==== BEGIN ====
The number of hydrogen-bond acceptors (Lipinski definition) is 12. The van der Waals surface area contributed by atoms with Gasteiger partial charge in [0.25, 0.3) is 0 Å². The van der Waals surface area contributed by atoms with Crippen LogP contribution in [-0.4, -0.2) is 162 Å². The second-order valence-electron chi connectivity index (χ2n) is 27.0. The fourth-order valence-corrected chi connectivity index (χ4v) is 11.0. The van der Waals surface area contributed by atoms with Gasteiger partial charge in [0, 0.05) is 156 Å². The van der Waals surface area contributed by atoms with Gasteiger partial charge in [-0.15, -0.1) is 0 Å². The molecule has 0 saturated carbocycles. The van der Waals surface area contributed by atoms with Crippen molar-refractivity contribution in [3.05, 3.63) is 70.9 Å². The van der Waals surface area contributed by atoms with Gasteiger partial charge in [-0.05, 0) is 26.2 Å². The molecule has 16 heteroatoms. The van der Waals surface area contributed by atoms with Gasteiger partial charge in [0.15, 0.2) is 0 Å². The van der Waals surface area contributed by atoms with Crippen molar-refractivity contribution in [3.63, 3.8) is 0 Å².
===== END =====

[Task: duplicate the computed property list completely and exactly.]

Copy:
The number of hydrogen-bond acceptors (Lipinski definition) is 12. The van der Waals surface area contributed by atoms with Gasteiger partial charge in [0.25, 0.3) is 0 Å². The van der Waals surface area contributed by atoms with Crippen LogP contribution in [-0.4, -0.2) is 162 Å². The second-order valence-electron chi connectivity index (χ2n) is 27.0. The fourth-order valence-corrected chi connectivity index (χ4v) is 11.0. The van der Waals surface area contributed by atoms with Gasteiger partial charge in [0, 0.05) is 156 Å². The van der Waals surface area contributed by atoms with Gasteiger partial charge in [-0.15, -0.1) is 0 Å². The molecule has 0 saturated carbocycles. The van der Waals surface area contributed by atoms with Crippen molar-refractivity contribution in [3.05, 3.63) is 70.9 Å². The van der Waals surface area contributed by atoms with Gasteiger partial charge in [-0.05, 0) is 26.2 Å². The molecule has 16 heteroatoms. The van der Waals surface area contributed by atoms with Gasteiger partial charge in [0.15, 0.2) is 0 Å². The van der Waals surface area contributed by atoms with Crippen molar-refractivity contribution in [3.63, 3.8) is 0 Å².